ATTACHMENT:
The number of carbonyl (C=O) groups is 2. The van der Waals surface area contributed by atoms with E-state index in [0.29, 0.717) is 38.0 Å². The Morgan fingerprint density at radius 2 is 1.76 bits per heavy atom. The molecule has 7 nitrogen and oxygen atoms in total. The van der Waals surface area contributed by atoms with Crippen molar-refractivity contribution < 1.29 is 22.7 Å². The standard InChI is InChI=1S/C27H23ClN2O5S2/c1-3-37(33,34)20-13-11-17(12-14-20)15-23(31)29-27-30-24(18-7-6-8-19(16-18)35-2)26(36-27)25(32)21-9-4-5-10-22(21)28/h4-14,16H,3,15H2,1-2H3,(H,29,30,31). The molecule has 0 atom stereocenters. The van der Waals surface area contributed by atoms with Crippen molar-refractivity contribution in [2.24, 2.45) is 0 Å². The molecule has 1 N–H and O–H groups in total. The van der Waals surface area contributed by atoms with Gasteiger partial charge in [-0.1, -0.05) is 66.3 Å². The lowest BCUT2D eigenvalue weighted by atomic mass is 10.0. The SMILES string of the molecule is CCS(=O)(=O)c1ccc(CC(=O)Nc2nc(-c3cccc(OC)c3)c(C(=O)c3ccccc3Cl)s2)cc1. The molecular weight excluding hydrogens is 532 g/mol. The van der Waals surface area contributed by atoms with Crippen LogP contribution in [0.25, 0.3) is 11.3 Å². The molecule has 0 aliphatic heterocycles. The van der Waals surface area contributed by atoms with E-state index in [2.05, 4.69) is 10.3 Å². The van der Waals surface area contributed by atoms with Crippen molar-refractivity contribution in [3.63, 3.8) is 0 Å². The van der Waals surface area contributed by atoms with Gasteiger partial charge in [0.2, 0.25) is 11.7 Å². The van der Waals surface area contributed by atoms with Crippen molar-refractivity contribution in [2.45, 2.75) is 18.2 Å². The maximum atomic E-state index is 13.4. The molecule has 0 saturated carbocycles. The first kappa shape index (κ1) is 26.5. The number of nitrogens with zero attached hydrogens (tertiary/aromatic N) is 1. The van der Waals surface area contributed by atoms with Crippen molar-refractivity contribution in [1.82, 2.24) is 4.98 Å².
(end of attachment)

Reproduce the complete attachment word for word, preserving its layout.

The number of carbonyl (C=O) groups is 2. The van der Waals surface area contributed by atoms with E-state index in [0.29, 0.717) is 38.0 Å². The Morgan fingerprint density at radius 2 is 1.76 bits per heavy atom. The molecule has 7 nitrogen and oxygen atoms in total. The van der Waals surface area contributed by atoms with Crippen molar-refractivity contribution < 1.29 is 22.7 Å². The standard InChI is InChI=1S/C27H23ClN2O5S2/c1-3-37(33,34)20-13-11-17(12-14-20)15-23(31)29-27-30-24(18-7-6-8-19(16-18)35-2)26(36-27)25(32)21-9-4-5-10-22(21)28/h4-14,16H,3,15H2,1-2H3,(H,29,30,31). The molecule has 0 atom stereocenters. The van der Waals surface area contributed by atoms with Crippen molar-refractivity contribution in [2.24, 2.45) is 0 Å². The molecule has 1 N–H and O–H groups in total. The van der Waals surface area contributed by atoms with Gasteiger partial charge in [-0.1, -0.05) is 66.3 Å². The lowest BCUT2D eigenvalue weighted by atomic mass is 10.0. The SMILES string of the molecule is CCS(=O)(=O)c1ccc(CC(=O)Nc2nc(-c3cccc(OC)c3)c(C(=O)c3ccccc3Cl)s2)cc1. The molecular weight excluding hydrogens is 532 g/mol. The van der Waals surface area contributed by atoms with Crippen LogP contribution in [0.25, 0.3) is 11.3 Å². The molecule has 0 aliphatic heterocycles. The van der Waals surface area contributed by atoms with E-state index in [2.05, 4.69) is 10.3 Å². The van der Waals surface area contributed by atoms with Crippen molar-refractivity contribution in [3.63, 3.8) is 0 Å². The van der Waals surface area contributed by atoms with Gasteiger partial charge in [0.2, 0.25) is 11.7 Å². The van der Waals surface area contributed by atoms with Crippen molar-refractivity contribution in [2.45, 2.75) is 18.2 Å². The maximum atomic E-state index is 13.4. The molecule has 0 saturated carbocycles. The first kappa shape index (κ1) is 26.5. The number of nitrogens with zero attached hydrogens (tertiary/aromatic N) is 1. The van der Waals surface area contributed by atoms with Crippen molar-refractivity contribution in [1.82, 2.24) is 4.98 Å².